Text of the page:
Portraits of Wildflowers

Perspectives on Nature Photography

Camphorweed’s gummier cousin

with 10 comments

Another wildflower that I found on the Mueller Greenway on December 22 was gumweed, Grindelia nuda. That species appeared in this blog on October 22, in a looking-straight-down view that showed how gummy these flower heads can be. Today’s view from the side reveals more of the hook-like bracts that are another distinguishing feature of gumweeds, and you also get to see a few of this plant’s leaves.

It’s hard for you to tell in the picture above, but if you glance at the detail below you’ll see that an ant has gotten trapped in some of the goo on the green bracts just below this gumweed’s yellow disk flowers. Back in July we saw a similar fate for two ants trapped in a drop of sunflower resin. It’s a hazardous world out there.

For those interested in photography as a craft, points 1, 3 and 8 in About My Techniques are relevant to today’s picture.

© 2011 Steven Schwartzman

Written by Steve Schwartzman

December 27, 2011 at 5:12 AM

10 Responses

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  1. Nothing like being able to isolate a plant against a blue sky; it solves all kinds of potential background/DOF problems.


    December 27, 2011 at 1:00 PM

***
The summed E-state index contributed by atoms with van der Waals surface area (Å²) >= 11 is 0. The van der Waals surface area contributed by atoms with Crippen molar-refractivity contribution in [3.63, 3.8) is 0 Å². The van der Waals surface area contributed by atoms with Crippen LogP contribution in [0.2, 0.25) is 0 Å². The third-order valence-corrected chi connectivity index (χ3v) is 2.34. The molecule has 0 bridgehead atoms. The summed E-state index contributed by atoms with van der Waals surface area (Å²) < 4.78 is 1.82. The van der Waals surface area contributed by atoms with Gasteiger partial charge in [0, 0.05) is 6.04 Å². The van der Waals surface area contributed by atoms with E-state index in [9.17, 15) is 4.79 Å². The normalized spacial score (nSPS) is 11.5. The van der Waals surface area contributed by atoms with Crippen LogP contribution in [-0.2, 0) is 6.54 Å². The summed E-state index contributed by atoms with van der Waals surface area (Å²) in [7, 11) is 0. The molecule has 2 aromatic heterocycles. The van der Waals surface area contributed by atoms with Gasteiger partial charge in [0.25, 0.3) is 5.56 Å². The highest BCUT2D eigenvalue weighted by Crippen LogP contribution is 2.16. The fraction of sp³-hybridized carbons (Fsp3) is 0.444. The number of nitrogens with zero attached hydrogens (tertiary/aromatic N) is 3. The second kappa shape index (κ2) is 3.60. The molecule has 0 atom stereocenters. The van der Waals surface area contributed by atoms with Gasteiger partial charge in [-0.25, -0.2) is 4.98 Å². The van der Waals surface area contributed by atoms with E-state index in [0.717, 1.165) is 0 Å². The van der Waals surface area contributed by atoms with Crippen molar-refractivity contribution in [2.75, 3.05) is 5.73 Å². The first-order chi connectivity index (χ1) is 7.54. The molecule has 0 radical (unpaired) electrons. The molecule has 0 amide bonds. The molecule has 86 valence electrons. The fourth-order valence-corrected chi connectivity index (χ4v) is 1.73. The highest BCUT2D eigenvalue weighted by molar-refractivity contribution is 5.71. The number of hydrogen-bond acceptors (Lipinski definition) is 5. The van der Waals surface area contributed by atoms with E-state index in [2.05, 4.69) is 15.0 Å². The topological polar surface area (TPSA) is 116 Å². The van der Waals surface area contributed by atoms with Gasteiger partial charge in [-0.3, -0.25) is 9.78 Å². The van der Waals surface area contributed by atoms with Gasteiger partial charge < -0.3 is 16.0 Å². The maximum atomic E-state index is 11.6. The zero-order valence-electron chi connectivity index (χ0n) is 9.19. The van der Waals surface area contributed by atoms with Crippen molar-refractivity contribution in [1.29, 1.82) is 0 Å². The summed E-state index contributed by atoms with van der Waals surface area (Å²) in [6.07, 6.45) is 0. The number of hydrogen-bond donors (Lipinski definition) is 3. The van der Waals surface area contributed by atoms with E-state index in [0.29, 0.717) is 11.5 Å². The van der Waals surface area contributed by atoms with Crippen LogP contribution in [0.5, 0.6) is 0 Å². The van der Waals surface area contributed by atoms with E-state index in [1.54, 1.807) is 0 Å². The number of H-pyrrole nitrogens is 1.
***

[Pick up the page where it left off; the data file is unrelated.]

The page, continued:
2. And…blue and yellow make a great complement to each other. 🙂 There’s that blue sky you were warning us about, Steve. Nice shot. And an interesting side note on the trapped ants. I wonder why that is. Usually a plant will evolve something like that for a purpose.

    Steve Gingold

    December 27, 2011 at 4:45 PM

    • There’s more blue and yellow—and some rich red—coming tomorrow. (And we had blue skies again today, so I went out photographing yet again; one or two of today’s pictures will show up next year, which is to say next week.)

      Like you, I thought about plants like the Venus fly trap and the pitcher plant that trap insects in order to get nutrients from their dissolved bodies. As far as I know, gumweeds and sunflowers get no benefit from the insects that get stuck in their goo and resin.

      Steve Schwartzman

      December 27, 2011 at 5:04 PM

  3. Spectacular photographs, as always.

    Susan Scheid

    December 27, 2011 at 5:25 PM

    • Thanks, Susan. I did a little searching but I’m sorry that I wasn’t able to find any species of Grindelia that grows in New York.

      Steve Schwartzman

      December 27, 2011 at 6:30 PM

  4. Great shot Steve!!! The blue sky really makes the flower pop!!!


    December 28, 2011 at 2:19 PM

  5. Wow. Great shot –


    December 29, 2011 at 3:40 PM

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